China is imposing new sanctions on British firms for “mendacity and disinformation” in opposition to Xinjiang
Chinese Foreign Ministry spokeswoman Hua Chunying attends a press conference in Beijing on January 21, 2021.
Carlos Garcia Rawlins | Reuters
BEIJING – China on Friday imposed sanctions on British companies, stating that the UK’s sanctions against Chinese people for alleged human rights abuses in Xinjiang were based on “lies and disinformation”.
The State Department imposed sanctions on four British companies and nine people who are banned from doing business with China. Their wealth in the country will also be frozen, the ministry said.
This is a step further than previous Chinese sanctions against foreign companies. This week’s sanctions against European Union companies and American politicians in January focused on banning travel to China and doing business.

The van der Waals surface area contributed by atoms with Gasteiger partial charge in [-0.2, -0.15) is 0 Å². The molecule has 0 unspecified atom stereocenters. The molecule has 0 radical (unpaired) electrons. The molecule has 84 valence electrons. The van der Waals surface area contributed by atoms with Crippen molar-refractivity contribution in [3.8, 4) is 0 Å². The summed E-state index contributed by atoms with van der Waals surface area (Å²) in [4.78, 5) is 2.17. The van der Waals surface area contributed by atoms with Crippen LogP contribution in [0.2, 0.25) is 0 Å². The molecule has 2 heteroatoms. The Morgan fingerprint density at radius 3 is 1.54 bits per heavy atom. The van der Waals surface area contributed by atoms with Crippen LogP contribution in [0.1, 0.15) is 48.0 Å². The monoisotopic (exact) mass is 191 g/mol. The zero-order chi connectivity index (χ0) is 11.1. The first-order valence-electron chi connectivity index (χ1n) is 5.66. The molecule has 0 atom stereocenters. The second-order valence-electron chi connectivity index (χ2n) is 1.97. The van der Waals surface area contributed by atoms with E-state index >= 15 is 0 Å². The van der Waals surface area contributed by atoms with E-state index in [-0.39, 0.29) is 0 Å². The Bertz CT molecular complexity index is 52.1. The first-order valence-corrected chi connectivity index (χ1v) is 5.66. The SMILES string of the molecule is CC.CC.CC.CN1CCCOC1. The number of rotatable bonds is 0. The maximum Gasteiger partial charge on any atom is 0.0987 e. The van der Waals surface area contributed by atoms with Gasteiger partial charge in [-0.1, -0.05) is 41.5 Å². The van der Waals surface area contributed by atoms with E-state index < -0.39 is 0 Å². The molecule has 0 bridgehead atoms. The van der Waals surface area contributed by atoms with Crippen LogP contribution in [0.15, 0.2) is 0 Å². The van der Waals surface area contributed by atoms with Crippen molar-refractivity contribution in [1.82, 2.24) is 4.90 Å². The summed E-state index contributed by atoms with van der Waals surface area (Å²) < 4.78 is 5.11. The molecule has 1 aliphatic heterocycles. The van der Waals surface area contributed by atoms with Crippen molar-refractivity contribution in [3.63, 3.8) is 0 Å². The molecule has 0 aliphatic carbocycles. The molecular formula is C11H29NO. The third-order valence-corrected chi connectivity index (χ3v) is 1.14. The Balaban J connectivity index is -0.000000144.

The new sanctions against Britain are primarily aimed at those concerned with human rights, particularly those of the Uighur Muslims in Xinjiang.
Xinjiang is home to the Uighur Muslims, an ethnic minority that the United Nations, United States, United Kingdom and others have identified as an oppressed group.
The US, EU, UK and Canada imposed sanctions on Chinese officials on Monday. This is the first coordinated action by Western nations since US President Joe Biden took office. The countries cited human rights abuses in China’s Xinjiang region – allegations Beijing has repeatedly denied.
Swedish clothing retailer H&M disappeared from major online shopping sites in China on Thursday after responding to the brand’s earlier comments on suspected forced labor in Xinjiang on Chinese social media. A similar statement from Nike caused two Chinese celebrities to cut ties with the US sportswear brand.